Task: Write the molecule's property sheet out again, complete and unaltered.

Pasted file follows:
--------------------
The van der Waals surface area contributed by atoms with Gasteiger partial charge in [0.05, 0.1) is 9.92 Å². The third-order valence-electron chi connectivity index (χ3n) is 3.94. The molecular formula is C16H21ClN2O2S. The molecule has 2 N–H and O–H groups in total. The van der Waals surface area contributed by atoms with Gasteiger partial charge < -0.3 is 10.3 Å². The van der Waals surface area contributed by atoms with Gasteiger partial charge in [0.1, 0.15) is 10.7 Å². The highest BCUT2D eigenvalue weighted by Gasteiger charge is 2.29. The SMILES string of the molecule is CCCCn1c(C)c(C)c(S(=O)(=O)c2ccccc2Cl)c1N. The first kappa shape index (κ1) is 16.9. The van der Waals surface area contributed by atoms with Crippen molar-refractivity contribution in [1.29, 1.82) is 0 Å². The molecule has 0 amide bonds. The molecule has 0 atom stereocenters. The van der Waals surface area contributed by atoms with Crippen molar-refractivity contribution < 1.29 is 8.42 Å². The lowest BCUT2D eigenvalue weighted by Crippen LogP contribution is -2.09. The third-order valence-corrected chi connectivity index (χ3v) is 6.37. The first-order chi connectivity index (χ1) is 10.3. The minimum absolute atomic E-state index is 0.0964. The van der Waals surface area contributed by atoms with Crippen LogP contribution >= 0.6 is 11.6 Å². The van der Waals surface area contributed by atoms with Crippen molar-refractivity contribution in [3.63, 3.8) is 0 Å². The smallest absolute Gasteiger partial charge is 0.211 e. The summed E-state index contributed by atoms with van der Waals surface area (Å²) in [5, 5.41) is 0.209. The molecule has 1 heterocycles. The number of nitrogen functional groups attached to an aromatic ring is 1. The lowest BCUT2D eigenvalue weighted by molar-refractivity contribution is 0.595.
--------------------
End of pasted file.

The van der Waals surface area contributed by atoms with Gasteiger partial charge in [0.05, 0.1) is 9.92 Å². The third-order valence-electron chi connectivity index (χ3n) is 3.94. The molecular formula is C16H21ClN2O2S. The molecule has 2 N–H and O–H groups in total. The van der Waals surface area contributed by atoms with Gasteiger partial charge < -0.3 is 10.3 Å². The van der Waals surface area contributed by atoms with Gasteiger partial charge in [0.1, 0.15) is 10.7 Å². The highest BCUT2D eigenvalue weighted by Gasteiger charge is 2.29. The SMILES string of the molecule is CCCCn1c(C)c(C)c(S(=O)(=O)c2ccccc2Cl)c1N. The first kappa shape index (κ1) is 16.9. The van der Waals surface area contributed by atoms with Crippen molar-refractivity contribution in [1.29, 1.82) is 0 Å². The molecule has 0 amide bonds. The molecule has 0 atom stereocenters. The van der Waals surface area contributed by atoms with Crippen molar-refractivity contribution < 1.29 is 8.42 Å². The lowest BCUT2D eigenvalue weighted by Crippen LogP contribution is -2.09. The third-order valence-corrected chi connectivity index (χ3v) is 6.37. The first-order chi connectivity index (χ1) is 10.3. The minimum absolute atomic E-state index is 0.0964. The van der Waals surface area contributed by atoms with Crippen LogP contribution >= 0.6 is 11.6 Å². The van der Waals surface area contributed by atoms with Crippen molar-refractivity contribution in [3.63, 3.8) is 0 Å². The smallest absolute Gasteiger partial charge is 0.211 e. The summed E-state index contributed by atoms with van der Waals surface area (Å²) in [5, 5.41) is 0.209. The molecule has 1 heterocycles. The number of nitrogen functional groups attached to an aromatic ring is 1. The lowest BCUT2D eigenvalue weighted by molar-refractivity contribution is 0.595.